Thursday, December 27, 2012

Learning from Christmas for the Whole Year

I had a different kind of Christmas this year. I went through a lot of my normal rituals: putting up the decorations; making my special Almond Butter Toffee; buying and wrapping gifts; reading Charles Dickens' A Christmas Carol and then watching several of my favorite movies, etc. But a few things were also different.

First, our former church closed at the end of March and we are currently working on gathering leaders for our new church. However, this means we did not do our usual free gift-wrapping outreach. Nor did we have a Christmas Eve candlelight service. Nor did we put on a special service on the Sunday before Christmas. So, my church routine has been disrupted. (Now, we did have a couple of new Christmas experiences with our new and growing church family. So, the promise of new traditions is awakened.)

Second, we did not have any celebration with either my family or my wife's family. I realized that this was the first time in my life that I did not spend time with some part of our extended family, ever.

Third, I opened only one gift on Christmas day--and I had both purchased it and wrapped it myself (although the label said it was from my wife).

Now, please don't get me wrong. I am not complaining--just observing. I am not sure if this means something, but it does feel like a kind of life-passage.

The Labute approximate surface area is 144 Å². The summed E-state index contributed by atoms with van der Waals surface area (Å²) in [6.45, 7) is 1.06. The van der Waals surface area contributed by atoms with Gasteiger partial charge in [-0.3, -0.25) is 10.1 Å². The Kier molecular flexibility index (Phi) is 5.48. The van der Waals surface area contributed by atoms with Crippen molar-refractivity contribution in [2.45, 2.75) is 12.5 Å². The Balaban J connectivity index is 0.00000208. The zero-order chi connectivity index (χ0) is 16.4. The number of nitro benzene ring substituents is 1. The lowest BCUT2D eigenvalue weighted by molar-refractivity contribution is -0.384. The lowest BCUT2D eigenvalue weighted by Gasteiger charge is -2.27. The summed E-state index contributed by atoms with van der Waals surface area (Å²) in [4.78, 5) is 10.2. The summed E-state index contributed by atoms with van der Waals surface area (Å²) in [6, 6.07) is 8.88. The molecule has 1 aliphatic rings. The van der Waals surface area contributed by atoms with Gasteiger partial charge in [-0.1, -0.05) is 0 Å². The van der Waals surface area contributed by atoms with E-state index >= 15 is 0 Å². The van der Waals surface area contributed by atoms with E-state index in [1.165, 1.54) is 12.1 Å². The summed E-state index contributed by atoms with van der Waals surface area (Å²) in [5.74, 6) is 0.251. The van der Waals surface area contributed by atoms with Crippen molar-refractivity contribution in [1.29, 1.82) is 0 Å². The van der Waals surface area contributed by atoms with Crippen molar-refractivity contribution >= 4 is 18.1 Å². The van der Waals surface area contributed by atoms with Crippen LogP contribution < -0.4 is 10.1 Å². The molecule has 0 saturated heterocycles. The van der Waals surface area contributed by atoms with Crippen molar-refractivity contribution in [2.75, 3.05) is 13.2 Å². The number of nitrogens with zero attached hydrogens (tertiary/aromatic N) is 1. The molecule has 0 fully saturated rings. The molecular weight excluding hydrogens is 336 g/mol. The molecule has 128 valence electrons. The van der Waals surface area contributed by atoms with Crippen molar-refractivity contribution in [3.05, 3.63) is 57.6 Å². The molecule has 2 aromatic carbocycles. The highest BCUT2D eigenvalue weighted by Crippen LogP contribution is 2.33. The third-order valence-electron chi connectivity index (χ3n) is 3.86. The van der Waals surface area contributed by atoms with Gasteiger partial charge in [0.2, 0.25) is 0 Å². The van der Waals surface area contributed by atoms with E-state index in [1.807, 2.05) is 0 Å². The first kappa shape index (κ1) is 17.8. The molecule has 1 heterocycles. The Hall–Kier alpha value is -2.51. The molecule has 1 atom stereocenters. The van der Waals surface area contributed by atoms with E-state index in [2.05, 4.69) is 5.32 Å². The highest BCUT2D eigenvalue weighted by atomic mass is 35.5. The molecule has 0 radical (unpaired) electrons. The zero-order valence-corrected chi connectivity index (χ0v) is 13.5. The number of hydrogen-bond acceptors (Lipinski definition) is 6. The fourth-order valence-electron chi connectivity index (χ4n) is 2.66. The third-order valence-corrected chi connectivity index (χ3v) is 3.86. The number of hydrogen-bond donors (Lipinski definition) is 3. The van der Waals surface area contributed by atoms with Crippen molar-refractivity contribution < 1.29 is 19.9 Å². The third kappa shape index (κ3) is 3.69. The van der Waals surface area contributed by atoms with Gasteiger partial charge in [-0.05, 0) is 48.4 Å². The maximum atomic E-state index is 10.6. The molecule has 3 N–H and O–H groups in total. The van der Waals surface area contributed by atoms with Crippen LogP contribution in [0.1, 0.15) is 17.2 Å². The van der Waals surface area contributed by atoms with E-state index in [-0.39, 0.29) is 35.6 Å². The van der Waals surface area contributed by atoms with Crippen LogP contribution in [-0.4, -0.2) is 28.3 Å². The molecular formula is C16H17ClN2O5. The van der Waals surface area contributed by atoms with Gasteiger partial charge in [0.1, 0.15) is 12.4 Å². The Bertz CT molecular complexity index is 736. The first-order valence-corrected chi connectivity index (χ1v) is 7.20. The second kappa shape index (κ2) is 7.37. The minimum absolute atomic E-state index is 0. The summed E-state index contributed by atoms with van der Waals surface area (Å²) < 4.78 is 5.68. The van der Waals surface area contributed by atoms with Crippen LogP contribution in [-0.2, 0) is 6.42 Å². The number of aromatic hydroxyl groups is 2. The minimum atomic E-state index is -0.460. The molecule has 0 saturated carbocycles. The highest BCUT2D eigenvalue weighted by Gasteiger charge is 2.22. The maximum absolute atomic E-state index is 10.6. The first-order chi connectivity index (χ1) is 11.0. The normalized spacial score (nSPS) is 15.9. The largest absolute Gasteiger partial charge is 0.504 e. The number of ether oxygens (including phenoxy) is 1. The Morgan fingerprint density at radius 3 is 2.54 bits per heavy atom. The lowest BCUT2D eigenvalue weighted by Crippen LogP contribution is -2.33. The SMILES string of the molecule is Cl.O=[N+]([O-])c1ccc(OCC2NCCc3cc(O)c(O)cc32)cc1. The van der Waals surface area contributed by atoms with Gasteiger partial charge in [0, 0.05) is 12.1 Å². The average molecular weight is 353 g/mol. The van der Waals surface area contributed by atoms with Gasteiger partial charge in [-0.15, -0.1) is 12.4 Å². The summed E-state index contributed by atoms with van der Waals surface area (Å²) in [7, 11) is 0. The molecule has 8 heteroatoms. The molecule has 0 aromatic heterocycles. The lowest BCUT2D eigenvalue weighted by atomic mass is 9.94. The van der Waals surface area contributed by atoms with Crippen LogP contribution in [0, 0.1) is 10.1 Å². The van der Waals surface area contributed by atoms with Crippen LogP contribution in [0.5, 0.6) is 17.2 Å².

As I thought about it on the day after Christmas, I realized that it was one of the nicest Christmases I've had in awhile. My wife and I read the Christmas story to one another on Christmas Eve and we were  both overcome with a lot of emotion. Tears flowed. The wonder of what God has done for us washed over us.

Then we had friends join us to watch The Nativity Story and--more tears.

I had gotten gifts for friends and their children who seemed to really enjoy them. I played Scrabble with three young'ns for whom it was a first time. I had a blast.

In Acts 20: 35, Paul quotes Jesus (from an unknown source), "It is more blessed to give than to receive."

Perhaps this is really the "true meaning of Christmas". God gave the greatest gift of all time. As Paul says in 2 Cor. 9: 15: "Thanks be to God for his indescribable gift!"

In The Nativity Story, Mary says to the old shepherd, "We have all been given a gift." God's generosity overflowed to all mankind. And we have all been given the greatest of all gifts.

And at the same time, we have been shown what a blessing true generosity can be. In the end, it is not about what we get, but about what we give. Our generosity is a reflection of the very heart of God:
"For you know the grace of our Lord Jesus Christ, that though he was rich, yet for your sakes he became poor, so that you through his poverty might become rich" (2 Cor. 8: 9).

Don't let such godliness wait only for the Christmas season. Let us determine to grow in the coming year so that we "excel in this grace of giving" (2 Cor. 8: 7) all the time.

Tuesday, December 18, 2012

Newtown, Longfellow and Christmas

On Friday, a young man in Newtown, Connecticut, shot his mother, leaving her dead. Then he took his mother's guns and proceeded to Sandy Hook Elementary School where she had worked and shot and killed 20 young students and 6 adults. Finally, he turned the gun on himself.